Think Twice – Is It Bias?
Unconscious bias impacts the quality of our decision making, including how we respond to people and their ideas. We are all affected by Unconscious Bias. As leaders, we need to increase awareness of Unconscious Bias and how it impacts our business and community.
At a recent CEDA event in Perth, Libby Lyons, Director Workplace Gender Equality shared the latest Federal Government statistics that shows that the average pay gap between men and women is $27,000 per annum! Why? A recent Queensland University study showed blondes really do have more, they earn 7% more than other women! Unconscious bias is one factor that contributes to women, as well as other minorities, not being fairly recognised and rewarded for their talents and ideas.
All human beings are biased. It’s a natural state of the brain that evolved from the days when we needed to be able to calculate very quickly if something was like us and thus friendly, or unlike us and possibly dangerous. In fact, the brain has far more (three to four times as much!) real estate devoted to identifying threats, than to identifying opportunities and rewards.
Unconscious biases are the automatic, mental shortcuts used to process information and make decisions quickly. At any point in time our brains are processing some 11 million bits of information and we can only consciously process about 40 bits, which makes us 99.999996% unconscious! Cognitive filters allow the mind to unconsciously prioritise, generalise, and dismiss large volumes of input. If we weren’t able to do this, we would probably go crazy. These shortcuts can be useful when making decisions with limited information, focus, or time, but can sometimes lead individuals astray and have unintended consequences in the workplace.
Unconscious biases are our natural people preferences. We are hard-wired to prefer people who look similar, sound similar and have similar interests. These preferences bypass our normal, rational and logical thinking.
Unconscious bias can prevent individuals from making the most objective decisions. They can cause people to overlook great ideas, undermine individual potential and create a less than ideal work experience for their colleagues.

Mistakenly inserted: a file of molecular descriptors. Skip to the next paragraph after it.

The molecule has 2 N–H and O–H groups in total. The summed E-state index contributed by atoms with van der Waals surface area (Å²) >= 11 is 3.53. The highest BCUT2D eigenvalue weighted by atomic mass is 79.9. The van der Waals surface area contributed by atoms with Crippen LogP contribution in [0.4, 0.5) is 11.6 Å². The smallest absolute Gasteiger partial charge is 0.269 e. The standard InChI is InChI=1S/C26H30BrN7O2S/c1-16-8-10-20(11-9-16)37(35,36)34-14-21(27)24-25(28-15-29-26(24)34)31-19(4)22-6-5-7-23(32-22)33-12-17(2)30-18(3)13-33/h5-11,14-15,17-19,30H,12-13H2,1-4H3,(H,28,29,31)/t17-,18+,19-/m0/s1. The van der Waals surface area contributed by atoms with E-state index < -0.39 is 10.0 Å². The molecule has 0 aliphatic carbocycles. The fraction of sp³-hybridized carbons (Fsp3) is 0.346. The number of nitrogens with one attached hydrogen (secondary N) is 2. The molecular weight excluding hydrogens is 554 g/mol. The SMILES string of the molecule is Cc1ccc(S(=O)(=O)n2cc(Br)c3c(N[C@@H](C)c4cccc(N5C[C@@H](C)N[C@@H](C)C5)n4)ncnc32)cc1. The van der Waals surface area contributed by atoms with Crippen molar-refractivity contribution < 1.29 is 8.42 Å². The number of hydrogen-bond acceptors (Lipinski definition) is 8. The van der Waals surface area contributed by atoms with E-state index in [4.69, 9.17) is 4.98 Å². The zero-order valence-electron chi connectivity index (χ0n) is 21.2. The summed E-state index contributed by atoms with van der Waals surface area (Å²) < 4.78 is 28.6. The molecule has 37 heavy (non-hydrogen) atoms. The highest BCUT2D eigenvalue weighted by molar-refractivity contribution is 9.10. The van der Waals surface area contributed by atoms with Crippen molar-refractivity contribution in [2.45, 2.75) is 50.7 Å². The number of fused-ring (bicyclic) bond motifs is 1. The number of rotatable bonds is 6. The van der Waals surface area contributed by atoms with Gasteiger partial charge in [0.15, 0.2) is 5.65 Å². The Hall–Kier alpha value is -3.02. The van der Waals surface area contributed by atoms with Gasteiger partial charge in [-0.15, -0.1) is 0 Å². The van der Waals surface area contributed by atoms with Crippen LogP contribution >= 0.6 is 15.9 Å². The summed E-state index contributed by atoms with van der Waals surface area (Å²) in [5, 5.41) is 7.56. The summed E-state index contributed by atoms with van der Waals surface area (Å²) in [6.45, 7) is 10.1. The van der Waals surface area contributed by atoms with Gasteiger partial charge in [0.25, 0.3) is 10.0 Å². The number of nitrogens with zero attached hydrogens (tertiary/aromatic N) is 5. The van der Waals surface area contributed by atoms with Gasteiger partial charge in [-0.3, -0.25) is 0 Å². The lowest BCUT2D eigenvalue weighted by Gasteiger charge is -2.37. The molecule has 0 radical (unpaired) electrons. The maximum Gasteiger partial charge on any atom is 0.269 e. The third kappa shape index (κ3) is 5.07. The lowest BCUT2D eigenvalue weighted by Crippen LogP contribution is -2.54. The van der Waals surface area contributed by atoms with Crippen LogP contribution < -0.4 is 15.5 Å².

Research suggests that men and women are assessed very differently at work. Specifically, managers are significantly more likely to critique female employees for coming on too strong, and their accomplishments are more likely than men’s to be seen as the result of team, rather than individual efforts, finds new research from Stanford University’s Clayman Institute for Gender Research. Those trends appear to hold up whether the boss making the assessments is male or female.
The researchers say the differences are products of unconscious bias—hidden beliefs about women’s capabilities that can influence important workplace decisions. For instance, if bosses expect women to be more team-oriented and men to be more independent in their jobs, women may be more likely to be shunted into support roles rather than landing the core positions that lead to executive jobs, the researchers say. Many employees internalize these stereotypes over time, they add, sapping some women’s confidence that they or their female co-workers can handle more-demanding positions.
Adopting behaviours that go against expected stereotypes are usually punished through diminished assessments of capability in general. However, adopting the traditional stereotypical view of female leadership, such as collaborative leadership, can be seen as acting too softly, causing a ‘double bind’.
The topic of Unconscious Bias is one that Margo is passionate to share the most recent research and give practical ways to negate the impact using powerful influencing skills. If you would like to book Margo for a Keynote Speaking Engagement for your next event, then please get in touch with us at firstname.lastname@example.org or call Margo on 0419 997 440.